Special to the Citizen
About 6 to 8 million dogs and cats enter animal shelters each year — and 3 to 4 million of them never make it out.
But Don Brown believes this senseless killing of loving, adoptable animals can be stopped.
In 2018, Brown began to notice a lot of Facebook post and emails suggesting the local communities in the vicinity needed a no-kill animal shelter. He decided to do something about it. He and his wife Sherry decided to provide the area with an alternative for strays and unwanted animals.
After a daunting amount of modernization and remodeling, their vision has now become reality. Hope Pet Rescue recently opened at Shawnee Street and Broadway in Leavenworth, Kan., and the shelter accepts animals from the Platte City area.
The building, originally built for a railroad freight depot, is about 150 years old. Plumbing was installed, concrete floors leveled, exercise runs added, plus lots of carpentry work. The new shelter is behind the Brown’s thrift store, Every Era Uptown Showroom in Leavenworth, Kan., which they opened to raise money to provide affordable spay/neuter services.
The idea for a no-kill shelter began when the Browns opened HOPE for Cats in 2014 in their business, Kansas County Store in Leavenworth.
“Leavenworth Animal Welfare Society encouraged me to open it and with their financial help, the room was built,” Brown said. “Adoptions began almost immediately. With the success of HOPE for Cats, it only proved to me that there is a need for more pet rescue in our community. The cats are provided with enough areas to ‘get away from it all’ so that there is seldom any fussing or fighting. HOPE for Cats has re-homed about 200 cats since the beginning.”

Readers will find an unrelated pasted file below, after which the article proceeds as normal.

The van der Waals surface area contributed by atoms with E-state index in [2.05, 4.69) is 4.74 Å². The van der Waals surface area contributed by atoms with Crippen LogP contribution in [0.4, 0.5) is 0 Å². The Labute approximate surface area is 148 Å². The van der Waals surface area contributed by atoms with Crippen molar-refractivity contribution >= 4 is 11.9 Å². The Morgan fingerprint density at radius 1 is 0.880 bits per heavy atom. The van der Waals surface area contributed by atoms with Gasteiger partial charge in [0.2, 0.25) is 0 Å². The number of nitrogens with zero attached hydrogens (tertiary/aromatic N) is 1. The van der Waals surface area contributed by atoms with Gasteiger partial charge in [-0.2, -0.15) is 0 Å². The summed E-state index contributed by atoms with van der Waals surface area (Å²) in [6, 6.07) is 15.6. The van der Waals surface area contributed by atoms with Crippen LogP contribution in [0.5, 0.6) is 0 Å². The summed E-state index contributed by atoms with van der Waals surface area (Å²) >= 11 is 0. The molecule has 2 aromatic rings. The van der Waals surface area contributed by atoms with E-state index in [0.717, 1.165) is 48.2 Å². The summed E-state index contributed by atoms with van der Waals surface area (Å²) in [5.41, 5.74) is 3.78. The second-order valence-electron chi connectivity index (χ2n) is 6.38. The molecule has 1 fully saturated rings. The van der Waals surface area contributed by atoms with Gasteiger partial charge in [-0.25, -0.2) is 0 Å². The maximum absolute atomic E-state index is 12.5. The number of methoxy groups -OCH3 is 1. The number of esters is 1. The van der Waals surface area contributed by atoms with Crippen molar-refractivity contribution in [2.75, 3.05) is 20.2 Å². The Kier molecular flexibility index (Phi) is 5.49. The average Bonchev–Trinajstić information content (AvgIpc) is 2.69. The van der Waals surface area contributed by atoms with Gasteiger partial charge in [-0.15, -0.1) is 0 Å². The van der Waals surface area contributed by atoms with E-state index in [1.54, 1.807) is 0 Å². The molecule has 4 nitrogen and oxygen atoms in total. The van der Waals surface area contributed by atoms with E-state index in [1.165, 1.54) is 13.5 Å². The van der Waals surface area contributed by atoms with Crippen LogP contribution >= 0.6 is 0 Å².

The Browns are members of Leavenworth Animal Welfare Society and when fellow member Andrea Mamaux suggested starting a low-cost spay/neuter program in 2014, they decided to work together to launch it. In five years more than 15,000 dogs and cats have been spayed and neutered.
Although the number of unplanned litters has been greatly reduced, it’s obvious to Brown that the battle has not been won.
“As long as there are full shelters in the area, the HOPE Spay & Neuter Clinic still has work to do,” Brown said. “There has been a decline in the pet numbers and we hope to see even more of a decline as we continue to educate the public, and spay and neuter.”
The Browns believe that making the shelter successful will happen and the more that people in the area contribute by volunteering and helping with funding, the better it will be. They donated the use of the building, plus $35,000 of their own money for the project.
“It should be clear to all that we are serious and willing to do what it takes to get this job done,” Brown said.
The shelter will have furniture, a television and a refrigerator to create a home-like atmosphere where people and animals can meet and get acquainted without hurry or stress. The outside runs will give dogs and future human companions the opportunity to play and romp together and learn how to interact.
“Having this no-kill pet rescue open and operating has been a nagging desire of mine for a long time,” Brown said. “Seeing pets come in and out will give me a great deal of personal satisfaction. They will be coming in from a hopeless, homeless environment and going out to good homes that will give these pets the security and safety that they deserve. From the beginning of our plan, HOPE Pet Rescue has intended to help as many pets as possible to get out of bad situations.
“There are a great number of dogs and cats ‘found’ in the country. There are people that need to re-home pets because of a change in their personal situations like divorce, illness, or death in the family. We will probably not be able to take in every one of the animals that comes to us, but we will help as many as we can. There could be intake restrictions because of space, available volunteers, or finances. But be assured that we will make every effort to help improve the lives of as many pets as possible.”